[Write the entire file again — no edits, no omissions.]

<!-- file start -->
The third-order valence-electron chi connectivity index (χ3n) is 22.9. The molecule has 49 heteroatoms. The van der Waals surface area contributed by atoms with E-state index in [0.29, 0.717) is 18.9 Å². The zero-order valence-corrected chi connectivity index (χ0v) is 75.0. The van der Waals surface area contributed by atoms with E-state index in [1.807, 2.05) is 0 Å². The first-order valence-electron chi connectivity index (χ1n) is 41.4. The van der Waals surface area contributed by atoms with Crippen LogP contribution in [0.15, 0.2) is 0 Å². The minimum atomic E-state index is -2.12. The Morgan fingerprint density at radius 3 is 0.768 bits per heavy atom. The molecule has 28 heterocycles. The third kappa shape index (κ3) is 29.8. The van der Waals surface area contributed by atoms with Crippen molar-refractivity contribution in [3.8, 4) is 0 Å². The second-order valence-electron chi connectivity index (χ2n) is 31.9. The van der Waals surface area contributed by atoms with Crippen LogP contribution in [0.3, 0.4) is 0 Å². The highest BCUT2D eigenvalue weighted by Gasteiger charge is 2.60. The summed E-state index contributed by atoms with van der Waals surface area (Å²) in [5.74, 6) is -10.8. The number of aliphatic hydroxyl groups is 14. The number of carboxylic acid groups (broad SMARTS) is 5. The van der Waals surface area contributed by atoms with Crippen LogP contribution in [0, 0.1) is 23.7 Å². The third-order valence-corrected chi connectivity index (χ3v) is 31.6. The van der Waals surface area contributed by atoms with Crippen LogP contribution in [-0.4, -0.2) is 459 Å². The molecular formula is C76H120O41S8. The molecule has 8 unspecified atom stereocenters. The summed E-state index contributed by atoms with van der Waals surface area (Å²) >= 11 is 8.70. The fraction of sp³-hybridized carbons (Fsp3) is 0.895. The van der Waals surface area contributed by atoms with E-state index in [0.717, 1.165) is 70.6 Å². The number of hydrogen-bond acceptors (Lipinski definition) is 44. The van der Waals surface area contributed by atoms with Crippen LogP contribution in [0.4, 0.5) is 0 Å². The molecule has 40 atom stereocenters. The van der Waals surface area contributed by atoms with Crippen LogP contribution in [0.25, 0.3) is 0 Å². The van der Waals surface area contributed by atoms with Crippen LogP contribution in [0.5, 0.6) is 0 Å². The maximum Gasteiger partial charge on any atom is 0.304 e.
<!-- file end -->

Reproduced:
The third-order valence-electron chi connectivity index (χ3n) is 22.9. The molecule has 49 heteroatoms. The van der Waals surface area contributed by atoms with E-state index in [0.29, 0.717) is 18.9 Å². The zero-order valence-corrected chi connectivity index (χ0v) is 75.0. The van der Waals surface area contributed by atoms with E-state index in [1.807, 2.05) is 0 Å². The first-order valence-electron chi connectivity index (χ1n) is 41.4. The van der Waals surface area contributed by atoms with Crippen LogP contribution in [0.15, 0.2) is 0 Å². The minimum atomic E-state index is -2.12. The Morgan fingerprint density at radius 3 is 0.768 bits per heavy atom. The molecule has 28 heterocycles. The third kappa shape index (κ3) is 29.8. The van der Waals surface area contributed by atoms with Crippen molar-refractivity contribution in [3.8, 4) is 0 Å². The second-order valence-electron chi connectivity index (χ2n) is 31.9. The van der Waals surface area contributed by atoms with Crippen LogP contribution in [0.3, 0.4) is 0 Å². The highest BCUT2D eigenvalue weighted by Gasteiger charge is 2.60. The summed E-state index contributed by atoms with van der Waals surface area (Å²) in [5.74, 6) is -10.8. The number of aliphatic hydroxyl groups is 14. The number of carboxylic acid groups (broad SMARTS) is 5. The van der Waals surface area contributed by atoms with Crippen LogP contribution in [0, 0.1) is 23.7 Å². The third-order valence-corrected chi connectivity index (χ3v) is 31.6. The van der Waals surface area contributed by atoms with Crippen LogP contribution in [-0.4, -0.2) is 459 Å². The molecular formula is C76H120O41S8. The molecule has 8 unspecified atom stereocenters. The summed E-state index contributed by atoms with van der Waals surface area (Å²) >= 11 is 8.70. The fraction of sp³-hybridized carbons (Fsp3) is 0.895. The van der Waals surface area contributed by atoms with E-state index in [0.717, 1.165) is 70.6 Å². The number of hydrogen-bond acceptors (Lipinski definition) is 44. The van der Waals surface area contributed by atoms with Crippen LogP contribution in [0.4, 0.5) is 0 Å². The molecule has 40 atom stereocenters. The van der Waals surface area contributed by atoms with Crippen LogP contribution in [0.25, 0.3) is 0 Å². The van der Waals surface area contributed by atoms with Crippen LogP contribution in [0.5, 0.6) is 0 Å². The maximum Gasteiger partial charge on any atom is 0.304 e.